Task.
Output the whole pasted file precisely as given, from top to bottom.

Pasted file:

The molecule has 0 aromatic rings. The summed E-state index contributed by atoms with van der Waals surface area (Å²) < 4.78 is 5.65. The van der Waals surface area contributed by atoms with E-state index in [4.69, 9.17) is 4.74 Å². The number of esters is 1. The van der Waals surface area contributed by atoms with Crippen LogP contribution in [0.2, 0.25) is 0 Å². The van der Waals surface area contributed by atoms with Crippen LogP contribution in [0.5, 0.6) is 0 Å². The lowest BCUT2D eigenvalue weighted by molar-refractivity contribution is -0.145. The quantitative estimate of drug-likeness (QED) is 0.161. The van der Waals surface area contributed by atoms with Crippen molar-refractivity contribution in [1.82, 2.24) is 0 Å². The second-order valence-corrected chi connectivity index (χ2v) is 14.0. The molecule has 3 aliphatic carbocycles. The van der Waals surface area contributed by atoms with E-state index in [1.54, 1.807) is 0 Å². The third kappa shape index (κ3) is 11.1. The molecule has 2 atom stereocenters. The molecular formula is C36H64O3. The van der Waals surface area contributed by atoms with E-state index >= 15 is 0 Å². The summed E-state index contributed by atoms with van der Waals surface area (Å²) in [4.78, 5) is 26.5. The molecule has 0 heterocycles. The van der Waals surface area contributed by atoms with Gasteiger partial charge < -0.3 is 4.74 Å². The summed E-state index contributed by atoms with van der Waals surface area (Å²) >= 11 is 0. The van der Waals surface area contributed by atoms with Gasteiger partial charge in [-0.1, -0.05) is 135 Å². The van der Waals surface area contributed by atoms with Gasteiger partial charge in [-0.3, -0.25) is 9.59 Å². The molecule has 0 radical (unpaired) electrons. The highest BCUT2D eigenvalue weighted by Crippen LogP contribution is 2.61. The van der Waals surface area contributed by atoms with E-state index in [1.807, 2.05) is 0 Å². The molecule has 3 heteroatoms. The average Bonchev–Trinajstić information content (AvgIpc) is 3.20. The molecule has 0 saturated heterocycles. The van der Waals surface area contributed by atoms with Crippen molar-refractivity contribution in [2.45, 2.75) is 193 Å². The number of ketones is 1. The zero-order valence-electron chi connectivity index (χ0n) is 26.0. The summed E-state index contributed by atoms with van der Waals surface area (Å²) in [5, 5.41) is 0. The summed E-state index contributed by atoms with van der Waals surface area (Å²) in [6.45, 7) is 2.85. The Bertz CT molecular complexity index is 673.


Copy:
The molecule has 0 aromatic rings. The summed E-state index contributed by atoms with van der Waals surface area (Å²) < 4.78 is 5.65. The van der Waals surface area contributed by atoms with E-state index in [4.69, 9.17) is 4.74 Å². The number of esters is 1. The van der Waals surface area contributed by atoms with Crippen LogP contribution in [0.2, 0.25) is 0 Å². The van der Waals surface area contributed by atoms with Crippen LogP contribution in [0.5, 0.6) is 0 Å². The lowest BCUT2D eigenvalue weighted by molar-refractivity contribution is -0.145. The quantitative estimate of drug-likeness (QED) is 0.161. The van der Waals surface area contributed by atoms with Crippen molar-refractivity contribution in [1.82, 2.24) is 0 Å². The second-order valence-corrected chi connectivity index (χ2v) is 14.0. The molecule has 3 aliphatic carbocycles. The van der Waals surface area contributed by atoms with E-state index in [1.54, 1.807) is 0 Å². The third kappa shape index (κ3) is 11.1. The molecule has 2 atom stereocenters. The molecular formula is C36H64O3. The van der Waals surface area contributed by atoms with E-state index >= 15 is 0 Å². The summed E-state index contributed by atoms with van der Waals surface area (Å²) in [4.78, 5) is 26.5. The molecule has 0 heterocycles. The van der Waals surface area contributed by atoms with Gasteiger partial charge < -0.3 is 4.74 Å². The summed E-state index contributed by atoms with van der Waals surface area (Å²) >= 11 is 0. The van der Waals surface area contributed by atoms with Gasteiger partial charge in [-0.1, -0.05) is 135 Å². The van der Waals surface area contributed by atoms with Gasteiger partial charge in [-0.3, -0.25) is 9.59 Å². The molecule has 0 radical (unpaired) electrons. The highest BCUT2D eigenvalue weighted by Crippen LogP contribution is 2.61. The van der Waals surface area contributed by atoms with E-state index in [1.807, 2.05) is 0 Å². The molecule has 3 heteroatoms. The average Bonchev–Trinajstić information content (AvgIpc) is 3.20. The molecule has 0 saturated heterocycles. The van der Waals surface area contributed by atoms with Crippen molar-refractivity contribution in [2.45, 2.75) is 193 Å². The number of ketones is 1. The zero-order valence-electron chi connectivity index (χ0n) is 26.0. The summed E-state index contributed by atoms with van der Waals surface area (Å²) in [5, 5.41) is 0. The summed E-state index contributed by atoms with van der Waals surface area (Å²) in [6.45, 7) is 2.85. The Bertz CT molecular complexity index is 673.